Review Summary: Long live the Woo.
Posthumous hip-hop albums have come far too often in the past 5 years. From emo rappers such as Lil' Peep, and XXXTentacion, to visionaries like Mac Miller, it’s an alarming trend that we are seeing more in recent years. Not since the impact of the '90s East-West Coast rap war, have we seen this kind of death tear the industry again. As for the albums themselves post-passing, it's been boom or bust. We've seen estates butcher their unreleased vault, such as to XXXTentacion, and then we've seen beautiful pieces that offer closure, like Mac Miller's estate did with Circles. The latter can be also said for the most recent big name in hip-hop, Brooklyn's own Pop Smoke, whose up-and-coming career was taken away by a home invasion gone wrong in February. Sadly, in what is his debut album, "Shoot for The Stars, Aim for The Moon", it offers a real, shining glimpse of what could've been.
The reason why these late pieces are hit or miss, is because these labels try hard to turn unfinished content, into something they assume would be the artist’s intended vision. The end result is fragmented, short 90-second pieces that bring shame to the dead. Fortunately, with Pop Smoke’s album debut, this injustice is nonexistent. Thanks to 50 Cent, Smoke’s inspiration, who took control as executive producer for this near-hour centerpiece, Fiddy’s direction gives this a versatile, organic feel. While nineteen tracks feels a bit much, this doesn't feel like a bunch of unused pieces spliced from the vault either; this feels like an actual rap album. Pop Smoke’s tough, raw raps fit perfectly within the sleek, dynamic sound spanning throughout the compilation. Look to the mellow “Enjoy Yourself”, a jam made for summer with sunlit guitar strings, pairing well with the rapper’s fun verses of free-spirit, and Columbian singer Karol G’s smooth vocals. Or the throwback with the summery “Something Special”, a cool twist on the 2003 classic “Into You” by another Brooklyn prominent in Fabolous. The versatility of this album’s sound works so well with Pop that it’s by far, the best production he’s ever had in a work of his to date. It’s the perfect summer hip-hop album.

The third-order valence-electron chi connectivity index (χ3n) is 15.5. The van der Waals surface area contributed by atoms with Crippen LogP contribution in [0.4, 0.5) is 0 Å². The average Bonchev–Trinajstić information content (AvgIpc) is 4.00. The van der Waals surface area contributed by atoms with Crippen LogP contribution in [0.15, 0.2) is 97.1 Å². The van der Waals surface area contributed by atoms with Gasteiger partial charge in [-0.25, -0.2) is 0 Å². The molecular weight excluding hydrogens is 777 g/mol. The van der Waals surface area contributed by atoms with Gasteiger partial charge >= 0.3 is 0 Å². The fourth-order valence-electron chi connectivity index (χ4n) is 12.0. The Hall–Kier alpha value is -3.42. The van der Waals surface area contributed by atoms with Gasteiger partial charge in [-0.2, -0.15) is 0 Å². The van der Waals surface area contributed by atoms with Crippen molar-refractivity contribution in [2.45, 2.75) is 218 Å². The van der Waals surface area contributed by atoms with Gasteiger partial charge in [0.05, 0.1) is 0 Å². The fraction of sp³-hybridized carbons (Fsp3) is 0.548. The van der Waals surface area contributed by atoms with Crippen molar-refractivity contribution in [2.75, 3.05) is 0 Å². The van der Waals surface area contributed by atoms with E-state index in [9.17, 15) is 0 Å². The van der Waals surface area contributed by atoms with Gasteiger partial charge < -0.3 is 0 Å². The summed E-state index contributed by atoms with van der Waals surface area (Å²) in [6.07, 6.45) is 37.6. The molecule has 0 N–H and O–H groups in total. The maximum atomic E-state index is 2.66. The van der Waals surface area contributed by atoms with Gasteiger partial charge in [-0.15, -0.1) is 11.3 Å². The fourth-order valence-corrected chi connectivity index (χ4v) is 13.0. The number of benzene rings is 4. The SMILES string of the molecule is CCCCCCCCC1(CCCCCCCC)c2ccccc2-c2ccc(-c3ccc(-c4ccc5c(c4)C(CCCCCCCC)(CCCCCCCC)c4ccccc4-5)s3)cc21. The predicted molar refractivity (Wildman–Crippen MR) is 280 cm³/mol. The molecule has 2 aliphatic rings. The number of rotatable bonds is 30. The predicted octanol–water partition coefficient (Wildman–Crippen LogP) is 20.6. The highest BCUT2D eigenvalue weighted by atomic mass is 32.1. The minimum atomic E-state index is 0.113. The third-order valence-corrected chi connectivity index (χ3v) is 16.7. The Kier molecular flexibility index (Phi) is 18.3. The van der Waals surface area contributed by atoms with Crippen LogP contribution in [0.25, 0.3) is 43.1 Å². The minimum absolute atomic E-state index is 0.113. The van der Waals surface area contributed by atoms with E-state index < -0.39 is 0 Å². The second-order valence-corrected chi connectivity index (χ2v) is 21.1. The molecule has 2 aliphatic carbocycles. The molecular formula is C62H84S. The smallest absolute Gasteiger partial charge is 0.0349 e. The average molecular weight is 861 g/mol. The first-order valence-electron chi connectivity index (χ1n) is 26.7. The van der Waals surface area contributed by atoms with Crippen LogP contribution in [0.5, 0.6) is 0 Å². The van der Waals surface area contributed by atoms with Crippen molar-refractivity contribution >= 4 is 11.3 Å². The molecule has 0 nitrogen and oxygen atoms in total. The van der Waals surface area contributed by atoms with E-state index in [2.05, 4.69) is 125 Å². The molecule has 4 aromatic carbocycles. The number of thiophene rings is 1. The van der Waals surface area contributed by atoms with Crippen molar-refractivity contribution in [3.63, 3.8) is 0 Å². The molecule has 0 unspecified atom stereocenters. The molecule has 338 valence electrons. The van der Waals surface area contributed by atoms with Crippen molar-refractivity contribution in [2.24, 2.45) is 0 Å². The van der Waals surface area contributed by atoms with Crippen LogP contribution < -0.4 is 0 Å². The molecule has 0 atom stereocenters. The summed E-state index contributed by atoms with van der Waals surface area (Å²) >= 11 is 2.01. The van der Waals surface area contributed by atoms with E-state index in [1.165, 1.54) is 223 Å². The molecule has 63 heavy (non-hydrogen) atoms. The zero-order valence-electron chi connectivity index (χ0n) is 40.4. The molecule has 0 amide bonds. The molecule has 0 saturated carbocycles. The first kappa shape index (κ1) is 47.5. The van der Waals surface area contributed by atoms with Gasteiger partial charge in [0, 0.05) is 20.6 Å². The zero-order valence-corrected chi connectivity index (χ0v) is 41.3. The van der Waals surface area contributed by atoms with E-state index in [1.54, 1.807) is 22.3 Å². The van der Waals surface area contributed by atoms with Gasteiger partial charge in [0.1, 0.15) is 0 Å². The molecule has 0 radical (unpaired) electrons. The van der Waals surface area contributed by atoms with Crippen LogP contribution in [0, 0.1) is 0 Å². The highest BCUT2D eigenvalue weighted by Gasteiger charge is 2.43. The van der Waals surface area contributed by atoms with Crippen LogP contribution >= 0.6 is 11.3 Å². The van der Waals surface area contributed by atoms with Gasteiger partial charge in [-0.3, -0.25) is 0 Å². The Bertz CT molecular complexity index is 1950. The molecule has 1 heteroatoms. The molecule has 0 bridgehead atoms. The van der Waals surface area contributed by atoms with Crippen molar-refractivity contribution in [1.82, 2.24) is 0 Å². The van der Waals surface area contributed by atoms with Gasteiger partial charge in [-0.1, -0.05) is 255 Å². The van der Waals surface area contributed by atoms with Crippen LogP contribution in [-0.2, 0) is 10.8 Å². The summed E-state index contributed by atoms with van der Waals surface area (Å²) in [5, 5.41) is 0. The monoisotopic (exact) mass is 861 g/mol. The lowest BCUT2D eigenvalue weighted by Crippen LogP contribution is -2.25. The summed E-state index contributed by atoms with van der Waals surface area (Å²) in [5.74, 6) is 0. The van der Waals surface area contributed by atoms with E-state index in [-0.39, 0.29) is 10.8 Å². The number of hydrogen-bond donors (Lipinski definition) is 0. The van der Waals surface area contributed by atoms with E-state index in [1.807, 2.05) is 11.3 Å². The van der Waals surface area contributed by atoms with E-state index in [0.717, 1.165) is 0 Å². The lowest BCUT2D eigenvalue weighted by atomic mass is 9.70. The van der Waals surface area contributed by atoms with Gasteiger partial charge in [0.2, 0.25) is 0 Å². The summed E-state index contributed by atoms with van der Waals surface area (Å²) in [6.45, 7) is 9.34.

Another no-no with posthumous content, has been feature overload. It makes the focus on who passed less evident. We’ve seen how EMPIRE handled XXXTentacion’s posthumous releases in that regard, bloating feature after feature. While you do see a good portion of that in Pop’s debut, it doesn’t derive from the main attraction. You’ve got nearly half the album solely to him, with glossy pieces like “What You Know ‘Bout Love” leading the way. Then with “West Coast Sh*t”, a shiny, piano-driven ode to the West, it balances out between Pop’s raspy raps, Tyga’s clever wordplay, and Quavo’s punchy lines. The boastful “The Woo” is another, with Roddy Ricch and 50 Cent himself pairing nicely with Smoke’s take on his deluxe lifestyle, and the nightly, guitar-driven sound. In fact, 50 Cent’s part in this is honestly one of his best in years, and a nostalgic callback to the one that we came to love from the early days of G-Unit. In truth, the features don’t take away from Pop’s talent, but only further enhance it with how well they fit in together.
The sad reality is, is that with “Shoot for The Stars, Aim for the Moon”, this is going to be the last we see of what Pop Smoke was to be for the future of hip-hop. We don’t know if we are going to get any more posthumous stuff from the former Brooklyn up-and-coming, and if we do, the confidence isn’t keen on coming close to being what this centerpiece was. While there are snoozers like the heavily generic “Dior”, and the boring “44 Bulldog”, those dull roadblocks don’t stop the ball from rolling. 50 Cent’s control to the sound is spectacular, the features contribute to Pop’s glamorous lyricism, and it’s accessible. This is an album that will appeal to hip-hop heads alike, especially a good chunk who didn’t vibe with Smoke of his earlier stuff. This centerpiece does justice and glory for the man, and it’s just really sad that he isn’t here to see the appreciation it got. It's simple, long live “the Woo”.